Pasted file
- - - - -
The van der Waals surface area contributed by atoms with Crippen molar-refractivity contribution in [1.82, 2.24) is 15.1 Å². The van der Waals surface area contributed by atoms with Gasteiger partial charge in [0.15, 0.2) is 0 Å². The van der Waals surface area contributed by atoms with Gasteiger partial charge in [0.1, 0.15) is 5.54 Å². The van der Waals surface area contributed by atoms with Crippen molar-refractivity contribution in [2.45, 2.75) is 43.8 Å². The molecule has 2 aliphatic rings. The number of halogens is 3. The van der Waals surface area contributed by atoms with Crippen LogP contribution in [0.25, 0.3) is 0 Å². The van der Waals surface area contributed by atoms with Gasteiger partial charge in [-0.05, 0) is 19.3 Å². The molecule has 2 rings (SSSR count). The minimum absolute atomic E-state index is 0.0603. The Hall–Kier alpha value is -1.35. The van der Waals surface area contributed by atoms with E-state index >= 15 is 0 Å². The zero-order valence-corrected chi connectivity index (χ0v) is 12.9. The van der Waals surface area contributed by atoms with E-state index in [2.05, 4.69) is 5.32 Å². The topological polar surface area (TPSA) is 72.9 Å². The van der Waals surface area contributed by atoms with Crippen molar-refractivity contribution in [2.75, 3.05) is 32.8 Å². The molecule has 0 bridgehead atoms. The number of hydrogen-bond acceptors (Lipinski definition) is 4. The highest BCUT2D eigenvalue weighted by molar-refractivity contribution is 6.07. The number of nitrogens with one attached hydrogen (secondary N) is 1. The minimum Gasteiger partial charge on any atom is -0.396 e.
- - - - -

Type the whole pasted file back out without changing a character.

The van der Waals surface area contributed by atoms with Crippen molar-refractivity contribution in [1.82, 2.24) is 15.1 Å². The van der Waals surface area contributed by atoms with Gasteiger partial charge in [0.15, 0.2) is 0 Å². The van der Waals surface area contributed by atoms with Gasteiger partial charge in [0.1, 0.15) is 5.54 Å². The van der Waals surface area contributed by atoms with Crippen molar-refractivity contribution in [2.45, 2.75) is 43.8 Å². The molecule has 2 aliphatic rings. The number of halogens is 3. The van der Waals surface area contributed by atoms with Crippen LogP contribution in [0.25, 0.3) is 0 Å². The van der Waals surface area contributed by atoms with Gasteiger partial charge in [-0.05, 0) is 19.3 Å². The molecule has 2 rings (SSSR count). The minimum absolute atomic E-state index is 0.0603. The Hall–Kier alpha value is -1.35. The van der Waals surface area contributed by atoms with E-state index >= 15 is 0 Å². The zero-order valence-corrected chi connectivity index (χ0v) is 12.9. The van der Waals surface area contributed by atoms with E-state index in [2.05, 4.69) is 5.32 Å². The topological polar surface area (TPSA) is 72.9 Å². The van der Waals surface area contributed by atoms with Crippen molar-refractivity contribution in [2.75, 3.05) is 32.8 Å². The molecule has 0 bridgehead atoms. The number of hydrogen-bond acceptors (Lipinski definition) is 4. The highest BCUT2D eigenvalue weighted by molar-refractivity contribution is 6.07. The number of nitrogens with one attached hydrogen (secondary N) is 1. The minimum Gasteiger partial charge on any atom is -0.396 e.